The story alleged that Carr’s earnings from DVD sales, stand-up tours and TV are funnelled into a Jersey-based company that then ‘lends’ him the money back. Since loans are untaxable, Jimmy avoids a huge tax bill. And it’s all perfectly legal. According to the Times someone who owes £127k tax under PAYE would only owe £3,500 under this scheme. Naturally our first thought was: how do we get involved? Answers on an email please.
As the scheme is based in Jersey, we like to think it was rumbled by Detective Sergeant Jim Bergerac. It wasn’t though. He’s not real. Admit it though, you’ve now got the theme tune stuck in your head.
Rather embarrassingly for Carr, he recently performed a comedy sketch for Channel 4’s 10 o’clock Live where, dressed as a woman, he lampooned Barclays, for, ahem, alleged tax avoidance. “Why don’t you apply for the Barclays 1 per cent tax scam?” he joked, “You’ll need the world’s biggest, most aggressive team of blood-hungry amoral tax lawyers. If you meet the criteria, you’ll pay 1 per cent tax, like Barclays do.”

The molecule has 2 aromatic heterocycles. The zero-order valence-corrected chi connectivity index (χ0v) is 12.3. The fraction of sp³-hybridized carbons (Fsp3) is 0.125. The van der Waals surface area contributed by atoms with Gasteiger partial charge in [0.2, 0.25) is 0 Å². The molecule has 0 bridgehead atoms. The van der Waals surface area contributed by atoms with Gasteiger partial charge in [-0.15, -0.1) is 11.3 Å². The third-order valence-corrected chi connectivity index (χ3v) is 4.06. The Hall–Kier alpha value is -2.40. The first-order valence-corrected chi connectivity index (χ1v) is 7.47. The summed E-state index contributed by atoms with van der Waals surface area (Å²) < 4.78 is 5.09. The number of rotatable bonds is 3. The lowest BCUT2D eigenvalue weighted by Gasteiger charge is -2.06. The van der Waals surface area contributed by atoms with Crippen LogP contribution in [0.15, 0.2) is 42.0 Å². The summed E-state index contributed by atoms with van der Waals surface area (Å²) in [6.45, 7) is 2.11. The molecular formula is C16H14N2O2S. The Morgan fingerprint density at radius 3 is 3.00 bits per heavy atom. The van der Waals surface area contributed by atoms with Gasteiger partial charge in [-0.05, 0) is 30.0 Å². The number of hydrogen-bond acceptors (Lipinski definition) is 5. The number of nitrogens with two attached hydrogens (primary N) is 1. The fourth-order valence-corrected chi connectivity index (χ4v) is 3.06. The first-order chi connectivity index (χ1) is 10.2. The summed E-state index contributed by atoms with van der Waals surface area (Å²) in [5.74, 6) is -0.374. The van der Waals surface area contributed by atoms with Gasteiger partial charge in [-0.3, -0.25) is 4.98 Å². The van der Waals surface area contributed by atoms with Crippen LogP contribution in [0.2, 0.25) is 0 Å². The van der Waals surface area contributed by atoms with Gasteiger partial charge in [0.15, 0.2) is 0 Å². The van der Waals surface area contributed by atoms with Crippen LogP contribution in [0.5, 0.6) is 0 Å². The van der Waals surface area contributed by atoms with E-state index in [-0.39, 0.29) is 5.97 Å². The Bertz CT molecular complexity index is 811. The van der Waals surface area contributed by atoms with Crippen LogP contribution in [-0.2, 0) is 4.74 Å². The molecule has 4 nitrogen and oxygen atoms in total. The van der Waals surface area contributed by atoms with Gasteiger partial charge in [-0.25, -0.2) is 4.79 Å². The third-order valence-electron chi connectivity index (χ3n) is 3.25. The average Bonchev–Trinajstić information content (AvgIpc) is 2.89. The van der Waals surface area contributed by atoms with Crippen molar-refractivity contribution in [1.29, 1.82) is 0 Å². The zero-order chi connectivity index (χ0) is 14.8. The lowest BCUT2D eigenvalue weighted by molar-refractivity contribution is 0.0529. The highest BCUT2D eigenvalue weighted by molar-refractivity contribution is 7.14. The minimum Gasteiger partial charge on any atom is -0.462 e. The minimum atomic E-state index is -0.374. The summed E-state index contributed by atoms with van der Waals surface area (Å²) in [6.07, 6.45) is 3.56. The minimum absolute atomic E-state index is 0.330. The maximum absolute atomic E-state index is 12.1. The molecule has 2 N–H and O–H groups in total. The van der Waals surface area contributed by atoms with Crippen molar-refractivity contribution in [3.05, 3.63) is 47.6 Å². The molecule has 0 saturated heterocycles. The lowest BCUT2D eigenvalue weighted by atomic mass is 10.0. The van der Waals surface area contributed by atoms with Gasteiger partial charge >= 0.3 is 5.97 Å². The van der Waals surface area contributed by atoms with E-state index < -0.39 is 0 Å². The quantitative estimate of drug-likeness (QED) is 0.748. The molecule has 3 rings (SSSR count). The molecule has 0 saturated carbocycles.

The news left our pal Robin Ince with a bit of a dilemma, which he shared with us on Twitter: “Oh dear, seems people are questioning Jimmy Carr, who will be my moral compass now?”
If true, it's not the first time Carr has used the law to save money. In 2009, Carr's lawyer, known as Mr Loophole for his skill at getting celebrities off the hook on legal technicalities, ensured Jimmy’s speeding charge (43mph in a 30 zone, allegedly) was thrown out of court on a, you guessed it, legal technicality.
At least if Jimmy decides to sue The Times he won't have to pay much tax on his winnings. Allegedly.
Copyright : Comedy Central UK